Elsewhere the author remains on safe - but never dull - ground. He assimilates a good deal of recent research into medieval warfare so as faithfully to portray the knight as a highly efficient professional warrior, aware of military strategy and tactics, who adopts a code of chivalry not least for the cynical cover it afforded him for profit-taking and for the safeguards it bestowed on him in combat: the monetary value of his life and equipment meant that ransom rather than death was the lucrative intention of his opponents. Unsurprisingly, those outside the chivalric code - more than merely the "widows and orphans" that it was meant to encompass, but noncombatants in general - grew disillusioned with the whole selfish concept of chivalry; Barber shows that the dissatisfaction of the common people reached new heights with the excesses of the Hundred Years War.

Barber repeats his message that dubbing ushered in the new era of knighthood in Medieval Knighthood, the latest in an edited series that promotes rigorous research into this area.

His theme is in part taken up and upheld by D'A. J. D. Boulton's revealing piece on the knighting of counts and kings' sons in England between 1066 and 12, where again the differentiation remains determinedly social rather than military, bringing with it its own confusions of social distinctions (earls as "counts"?). The status of knight and/or clerk is yet another area of difficulty: Michael Clanchy's absorbing investigation of Abelard's usage of military vocabulary in his Historia Calamitus and Ad Putter's discussion of knights and clerics in the court of Champagne (1152-1181) usefully highlight the issues posed by the clericus militaris. The hackneyed catch-all of oratores, bellatores et laboratores - those who pray, those who fight and those who labour - is clearly insufficient to capture the connections between the three. That Abelard - or any cleric - should employ militaristic language is easily comprehensible given the links of family and patronage in the first two orders: as Clanchy stresses, Abelard himself was the son of a knight and was imbued with many knightly characteristics. Two papers by Elspeth Kennedy and Ruth Harvey further explore literary and linguistic influences on knights, with Harvey examining the intriguing matter of whether knights had access to the Romance literature of other languages, raising the important question of second-language competence among the noble classes.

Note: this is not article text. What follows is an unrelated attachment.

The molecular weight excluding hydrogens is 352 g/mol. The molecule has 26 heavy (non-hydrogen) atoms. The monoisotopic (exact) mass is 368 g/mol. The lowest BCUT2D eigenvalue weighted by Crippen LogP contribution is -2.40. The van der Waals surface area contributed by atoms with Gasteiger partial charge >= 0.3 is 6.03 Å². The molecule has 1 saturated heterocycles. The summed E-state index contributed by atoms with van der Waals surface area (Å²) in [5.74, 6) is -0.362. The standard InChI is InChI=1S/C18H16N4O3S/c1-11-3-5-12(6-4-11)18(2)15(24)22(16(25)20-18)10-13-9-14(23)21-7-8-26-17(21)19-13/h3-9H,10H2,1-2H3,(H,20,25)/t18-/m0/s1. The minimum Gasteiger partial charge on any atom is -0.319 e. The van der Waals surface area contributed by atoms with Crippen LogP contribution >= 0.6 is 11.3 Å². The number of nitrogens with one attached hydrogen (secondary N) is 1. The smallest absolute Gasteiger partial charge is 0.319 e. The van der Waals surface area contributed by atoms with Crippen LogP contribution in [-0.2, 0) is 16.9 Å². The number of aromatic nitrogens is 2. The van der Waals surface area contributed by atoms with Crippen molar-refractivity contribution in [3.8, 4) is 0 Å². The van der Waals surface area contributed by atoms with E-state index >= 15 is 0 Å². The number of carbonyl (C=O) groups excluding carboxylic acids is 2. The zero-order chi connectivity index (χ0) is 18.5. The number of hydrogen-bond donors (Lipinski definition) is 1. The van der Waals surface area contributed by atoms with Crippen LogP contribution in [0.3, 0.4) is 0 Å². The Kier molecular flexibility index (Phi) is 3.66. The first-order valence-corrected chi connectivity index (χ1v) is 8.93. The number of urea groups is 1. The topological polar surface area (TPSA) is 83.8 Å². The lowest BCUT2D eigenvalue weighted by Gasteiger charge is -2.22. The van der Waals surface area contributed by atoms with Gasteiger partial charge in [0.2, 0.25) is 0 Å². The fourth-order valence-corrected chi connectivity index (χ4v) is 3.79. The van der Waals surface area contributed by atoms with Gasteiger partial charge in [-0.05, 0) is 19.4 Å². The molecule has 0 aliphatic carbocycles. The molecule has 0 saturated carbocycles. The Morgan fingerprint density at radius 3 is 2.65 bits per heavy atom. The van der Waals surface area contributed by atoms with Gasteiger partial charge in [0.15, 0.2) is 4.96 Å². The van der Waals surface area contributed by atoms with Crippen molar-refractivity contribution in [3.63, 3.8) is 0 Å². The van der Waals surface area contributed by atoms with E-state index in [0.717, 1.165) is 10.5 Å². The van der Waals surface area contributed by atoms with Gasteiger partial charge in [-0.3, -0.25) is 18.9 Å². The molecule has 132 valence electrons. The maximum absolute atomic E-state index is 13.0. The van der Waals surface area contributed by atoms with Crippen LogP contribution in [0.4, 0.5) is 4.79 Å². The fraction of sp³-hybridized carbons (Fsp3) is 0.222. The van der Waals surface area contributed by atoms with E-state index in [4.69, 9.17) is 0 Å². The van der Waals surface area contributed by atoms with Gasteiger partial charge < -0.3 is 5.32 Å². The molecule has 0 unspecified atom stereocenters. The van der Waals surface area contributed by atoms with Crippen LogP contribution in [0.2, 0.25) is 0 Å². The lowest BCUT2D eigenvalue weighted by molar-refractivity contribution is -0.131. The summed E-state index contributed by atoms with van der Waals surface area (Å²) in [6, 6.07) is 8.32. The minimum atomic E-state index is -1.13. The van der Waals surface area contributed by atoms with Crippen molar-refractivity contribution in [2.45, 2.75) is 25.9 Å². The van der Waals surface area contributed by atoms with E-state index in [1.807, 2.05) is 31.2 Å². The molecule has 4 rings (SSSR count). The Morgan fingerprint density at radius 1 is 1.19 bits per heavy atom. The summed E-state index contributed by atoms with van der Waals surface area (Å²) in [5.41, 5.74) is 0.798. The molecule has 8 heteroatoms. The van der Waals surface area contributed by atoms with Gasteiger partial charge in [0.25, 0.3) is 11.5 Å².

Sociolinguistic studies of knighthood need not obscure the primary role of the knight: to fight. Military matters are dealt with here in two important papers by Charles Coulson and Matthew Bennett. Coulson adds to his impressive research record on castellology with his major piece on urban defences in 14th-century England which, adopting earlier themes of his studies, contends that town fortification was prompted more by (yes, here they are again) social factors than by genuine military threats. This summary does not do justice to over 70 pages of detailed argument in which Coulson draws on some impressive evidence (most effective when it is economic and political) in support of his claim. However, persuasive as the article is, Coulson perhaps over-eggs the pudding. Fourteenth-century England was, it is true, a relatively peaceful realm; but, as George Price has argued convincingly in a recent edition of Medieval Life, fortification was a response to real threats: licences to crenellate were predominantly issued in areas faced with raiding and other military dangers. The decline in the military importance of defences was relative and gradual: the Jacobite invasion of England in 1745 stalled at the siege of Carlisle.

Bennett's re-evaluation of the medieval warhorse, the destrier, dispenses with the notion that it was comparable to a shire horse and was instead considerably smaller. He also reiterates much recent research into medieval warfare by underlining the strength of pre-14th century infantry in seeing off a cavalry charge, offering the battle of Hastings, a close-run thing, as a case in point. In fact, as Bennett rightly points out, the knight - chevalier, cavalryman, mounted warrior - was required to fight on foot as well as on horseback, stressing the priority of his military role. What of social standing then?

Sean McGlynn is a research student, London School of Economics.

Medieval Knighthood V

Editor - Stephen Church and Ruth Harvey
ISBN - 0 85115 628 2
Publisher - Boydell and Brewer
Price - £35.00
Pages - 266